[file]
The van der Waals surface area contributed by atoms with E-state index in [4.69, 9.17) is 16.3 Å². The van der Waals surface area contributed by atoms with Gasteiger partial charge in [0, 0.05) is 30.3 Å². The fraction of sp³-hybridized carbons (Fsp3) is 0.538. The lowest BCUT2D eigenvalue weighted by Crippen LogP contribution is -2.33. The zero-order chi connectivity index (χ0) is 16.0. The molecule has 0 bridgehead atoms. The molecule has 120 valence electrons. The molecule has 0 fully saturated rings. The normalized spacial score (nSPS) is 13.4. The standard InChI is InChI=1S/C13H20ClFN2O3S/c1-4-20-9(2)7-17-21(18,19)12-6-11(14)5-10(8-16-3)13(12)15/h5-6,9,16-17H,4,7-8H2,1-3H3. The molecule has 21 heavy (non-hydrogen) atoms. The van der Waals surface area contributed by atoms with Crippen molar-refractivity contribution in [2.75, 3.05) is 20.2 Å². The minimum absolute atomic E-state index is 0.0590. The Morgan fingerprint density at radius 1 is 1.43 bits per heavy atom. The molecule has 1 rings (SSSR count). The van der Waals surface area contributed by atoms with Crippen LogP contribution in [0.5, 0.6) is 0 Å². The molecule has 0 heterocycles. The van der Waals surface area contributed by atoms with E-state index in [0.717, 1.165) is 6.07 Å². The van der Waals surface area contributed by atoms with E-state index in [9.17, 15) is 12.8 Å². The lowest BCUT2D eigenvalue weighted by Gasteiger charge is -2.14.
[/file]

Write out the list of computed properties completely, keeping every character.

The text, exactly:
The van der Waals surface area contributed by atoms with E-state index in [4.69, 9.17) is 16.3 Å². The van der Waals surface area contributed by atoms with Gasteiger partial charge in [0, 0.05) is 30.3 Å². The fraction of sp³-hybridized carbons (Fsp3) is 0.538. The lowest BCUT2D eigenvalue weighted by Crippen LogP contribution is -2.33. The zero-order chi connectivity index (χ0) is 16.0. The molecule has 0 bridgehead atoms. The molecule has 120 valence electrons. The molecule has 0 fully saturated rings. The normalized spacial score (nSPS) is 13.4. The standard InChI is InChI=1S/C13H20ClFN2O3S/c1-4-20-9(2)7-17-21(18,19)12-6-11(14)5-10(8-16-3)13(12)15/h5-6,9,16-17H,4,7-8H2,1-3H3. The molecule has 21 heavy (non-hydrogen) atoms. The van der Waals surface area contributed by atoms with Crippen molar-refractivity contribution in [2.75, 3.05) is 20.2 Å². The minimum absolute atomic E-state index is 0.0590. The Morgan fingerprint density at radius 1 is 1.43 bits per heavy atom. The molecule has 1 rings (SSSR count). The van der Waals surface area contributed by atoms with Crippen LogP contribution in [0.5, 0.6) is 0 Å². The molecule has 0 heterocycles. The van der Waals surface area contributed by atoms with E-state index in [0.717, 1.165) is 6.07 Å². The van der Waals surface area contributed by atoms with E-state index in [9.17, 15) is 12.8 Å². The lowest BCUT2D eigenvalue weighted by Gasteiger charge is -2.14.